BY KATIE WILLIAMS
“It takes a village” is a favorite Instagram platitude, usually shared alongside some stellar horse show results and a few glittering photos from the winner’s circle. But what does that expression truly mean? North Run’s Katie Williams was an unmistakable part of the team that helped Sam Walker & Waldo win the 2018 ASPCA Maclay Finals. Here, Katie shares what it’s like behind the scenes of America’s most coveted Big Eq championship—and why sometimes, being part of “the village” is a dream in itself. As told to Nina Fedrizzi.
At age 23, I finally accomplished my much younger-self’s dream. I won ASPCA Maclay Finals.
True, you won’t find my name on the list of past champions, but you will see me in the pictures. To be more accurate, I, myself, did not actually win the title of 2018 ASPCA Maclay Champion —Sam Walker did—but I was there, and I did my part.
I did the grooming, the lunging, the bathing, the tacking, and the untacking over the course of the week leading up to Sunday’s big class. I worked the 10 p.m. to 1 a.m. shifts, and was up and out of bed again for the 4:30 a.m. start time. I was there for the stall and tack cleaning, the magnetic blanket sessions, and everything in between—including, of course, the treat giving!
I was the lucky person who took care of North Run’s wonderful Waldo. At that time, Waldo and I had only a short history together: I had briefly cared for him during the 2018 George Morris Excellence in Equitation Championship, where we added ‘Best Turned Out Horse’ to our resumes. But I didn’t take over Waldo’s full care until just before the 2018 Hampton Classic.
From the beginning, I was excited. Sam and Waldo’s partnership was a match made in heaven. Like many horses, Waldo has his quirks, but on the ground, he is perfect to care for. He has the most mellow personality and is such an endearing horse. Waldo also has shivers, so backing up is not easy for him. But I learned early on that giving him the time he needs is key. I was humbled, one day, when I overheard Sam talking to Waldo, saying how happy he was that Waldo had me to look after him because I was patient with his shivers condition. I remember being so proud of the way I cared for this horse and so touched that Sam had noticed.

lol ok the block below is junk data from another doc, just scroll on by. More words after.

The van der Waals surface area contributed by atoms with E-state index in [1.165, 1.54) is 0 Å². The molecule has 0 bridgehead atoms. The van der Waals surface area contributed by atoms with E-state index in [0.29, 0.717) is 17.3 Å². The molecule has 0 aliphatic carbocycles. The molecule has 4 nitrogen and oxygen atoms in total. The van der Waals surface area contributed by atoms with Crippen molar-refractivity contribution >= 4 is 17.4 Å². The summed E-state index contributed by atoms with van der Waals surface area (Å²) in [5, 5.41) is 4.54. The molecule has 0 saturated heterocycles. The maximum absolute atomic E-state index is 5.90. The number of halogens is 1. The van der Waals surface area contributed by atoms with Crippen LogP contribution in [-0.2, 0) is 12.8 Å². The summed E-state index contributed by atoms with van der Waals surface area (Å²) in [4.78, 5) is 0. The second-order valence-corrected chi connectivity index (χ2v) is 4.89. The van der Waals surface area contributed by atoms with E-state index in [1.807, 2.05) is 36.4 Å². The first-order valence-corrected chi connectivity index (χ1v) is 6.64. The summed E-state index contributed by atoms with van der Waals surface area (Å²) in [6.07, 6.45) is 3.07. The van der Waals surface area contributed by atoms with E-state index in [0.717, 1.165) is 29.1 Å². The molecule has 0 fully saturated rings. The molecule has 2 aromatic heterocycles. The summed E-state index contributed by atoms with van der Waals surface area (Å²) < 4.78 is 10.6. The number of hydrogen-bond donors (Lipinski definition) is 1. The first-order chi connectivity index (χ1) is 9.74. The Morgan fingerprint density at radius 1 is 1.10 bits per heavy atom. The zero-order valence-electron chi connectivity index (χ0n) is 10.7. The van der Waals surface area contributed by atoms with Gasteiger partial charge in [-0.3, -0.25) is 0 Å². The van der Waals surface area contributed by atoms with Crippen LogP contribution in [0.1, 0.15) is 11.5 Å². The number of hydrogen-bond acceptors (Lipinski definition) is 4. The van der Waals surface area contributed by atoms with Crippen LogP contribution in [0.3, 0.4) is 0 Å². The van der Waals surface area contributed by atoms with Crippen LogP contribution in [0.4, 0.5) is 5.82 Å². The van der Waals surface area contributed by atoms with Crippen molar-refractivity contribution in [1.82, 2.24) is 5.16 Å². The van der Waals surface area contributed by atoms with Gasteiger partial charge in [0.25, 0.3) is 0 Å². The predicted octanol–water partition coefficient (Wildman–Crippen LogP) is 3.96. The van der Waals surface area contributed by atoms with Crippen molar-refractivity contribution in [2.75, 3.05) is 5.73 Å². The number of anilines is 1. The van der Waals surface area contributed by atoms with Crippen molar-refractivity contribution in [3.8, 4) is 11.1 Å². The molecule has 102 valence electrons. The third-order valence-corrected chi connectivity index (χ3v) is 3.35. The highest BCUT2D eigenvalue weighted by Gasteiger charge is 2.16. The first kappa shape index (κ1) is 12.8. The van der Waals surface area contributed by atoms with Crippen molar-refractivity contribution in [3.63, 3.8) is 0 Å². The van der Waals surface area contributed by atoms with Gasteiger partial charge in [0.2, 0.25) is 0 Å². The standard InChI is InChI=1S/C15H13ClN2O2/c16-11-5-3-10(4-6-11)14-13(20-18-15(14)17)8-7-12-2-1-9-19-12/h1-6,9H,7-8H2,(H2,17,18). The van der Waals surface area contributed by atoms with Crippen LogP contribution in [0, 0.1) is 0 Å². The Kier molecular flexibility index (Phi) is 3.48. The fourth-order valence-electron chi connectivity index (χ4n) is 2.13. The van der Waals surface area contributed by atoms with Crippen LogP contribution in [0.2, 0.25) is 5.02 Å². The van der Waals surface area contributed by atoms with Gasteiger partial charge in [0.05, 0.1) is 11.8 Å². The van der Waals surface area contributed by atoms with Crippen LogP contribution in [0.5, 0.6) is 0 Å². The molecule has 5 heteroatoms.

Waldo is missing one of his front teeth, so we tend to call him “Walter” around the barn. I’m not sure what missing a front tooth has to do with ‘Walter’, but it’s a thing. My most amazing accomplishment to date is training Waldo to poop in one corner of his stall. Okay, I can’t actually be sure if I trained him to do that, or if it was just my strategic placing of his haynet and water buckets in relation to his long body, which encourages him to poop in the opposite corner. But I’m choosing to take credit for it just the same.
Sam and Waldo had a great run in the Hamptons, where they won the Hunter Phase of the Washington International Horse Show (WIHS) Equitation qualifier and were second overall. It was really nice to see Sam so content on Waldo. He’d had a busy day in the jumper ring, and once he got on Waldo, all the stress went away. They melted around the hunter phase, and their experience together made it look like they were gliding around the course. When we arrived at Maclay Regionals at Old Salem Farm, Sam and Waldo again performed beautifully, ending up in 6th place.
Along came Harrisburg, and Sam had a great first trip, and an even better second trip in the Dover Saddlery/USEF Hunter Seat Medal Final, where he finished 9th. He was pleased with his rounds and his continued consistency with Waldo. I, personally, was over the moon—it was my first, official ribbon at Indoors!
My family moved around a couple of times when I was young, and I actually started riding when I was six years old in The Netherlands. Although, in my early years, my time taking lessons wasn’t as consistent as I would’ve liked, I was lucky to have a range of riding experiences in lots of different places—from dressage lessons in California, to riding ponies in a tiny indoor at a dude ranch, and eventually, moving to a hunter/jumper barn in New York. One thing never changed: I’ve always been horse crazy.